Uncomfortable Truths and Hushed Silence: A Re-Examination of Interpretation and its Social Justice Role within Historic Preservation
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Type of Work160 p.
ProgramMA in Historic Preservation
RightsTo view a complete copy of this thesis please contact Goucher College Special Collections & Archives at email@example.com or (410) 337-6075.
Subjectshistoric preservation practices
National Park Service plantations
Critical Race Theory
Historic preservation -- Theses
Slavery -- United States -- Collective memory
Plantations -- Historic preservation
Critical race theory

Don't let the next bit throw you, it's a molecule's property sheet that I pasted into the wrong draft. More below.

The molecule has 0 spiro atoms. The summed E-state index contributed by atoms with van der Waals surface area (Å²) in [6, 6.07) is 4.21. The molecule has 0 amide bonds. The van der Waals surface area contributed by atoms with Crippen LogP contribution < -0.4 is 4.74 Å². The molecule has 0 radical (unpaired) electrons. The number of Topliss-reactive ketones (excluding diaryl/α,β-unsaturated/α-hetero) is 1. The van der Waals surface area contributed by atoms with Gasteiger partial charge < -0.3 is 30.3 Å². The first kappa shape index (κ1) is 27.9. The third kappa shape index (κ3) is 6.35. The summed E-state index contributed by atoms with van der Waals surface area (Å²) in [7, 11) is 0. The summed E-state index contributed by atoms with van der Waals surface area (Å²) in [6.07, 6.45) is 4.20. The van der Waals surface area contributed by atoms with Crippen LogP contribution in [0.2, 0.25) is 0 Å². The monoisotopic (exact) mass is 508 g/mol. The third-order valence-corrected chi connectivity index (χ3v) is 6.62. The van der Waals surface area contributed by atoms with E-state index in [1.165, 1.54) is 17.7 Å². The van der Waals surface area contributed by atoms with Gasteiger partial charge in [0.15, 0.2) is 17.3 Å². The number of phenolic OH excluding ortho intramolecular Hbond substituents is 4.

If interpretation is to make connections between places, time, and people then historic preservation interpreters must comprehensively tell the story of places, events, objects, and ordinary and significant people associated with noble and not so noble sides of history. Historic cultural resources associated with uncomfortable truths are susceptible to “obliteration” and subject to the same issues of change as other resources. The passing of time and use, environmental conditions, climate change, social attitudes, new scholarship, and information that reveals hidden truths and secrets create the need to re-interpret. One of the most divisive if not the most divisive event in American history, chattel slavery, has to be re-presented with “contextualized” narrative that recognizes “particular” details of both the celebrated hero and enslaved people. This evaluation of how the lives of enslaved Africans and African Americans are being re-interpreted at eight colonial to antebellum period plantations - five National Park Service units and three private entities - models how perceived changes in the public memory of slavery is currently being presented. The result of the critical analysis of conservation treatments, narrative language, “bound and unbound,” and use of cultural arts and technology indicate to present relevant 21st Century presentations reflective of multiple social significances requires an interpretive-centered field of historic preservation. Using a theory-to-practice approach, guidelines for comprehensive presentations at plantations move interpretation to the center of historic preservation, incorporating the principle of change into the language of the instruments and practices of the field, making it replicable for other topics.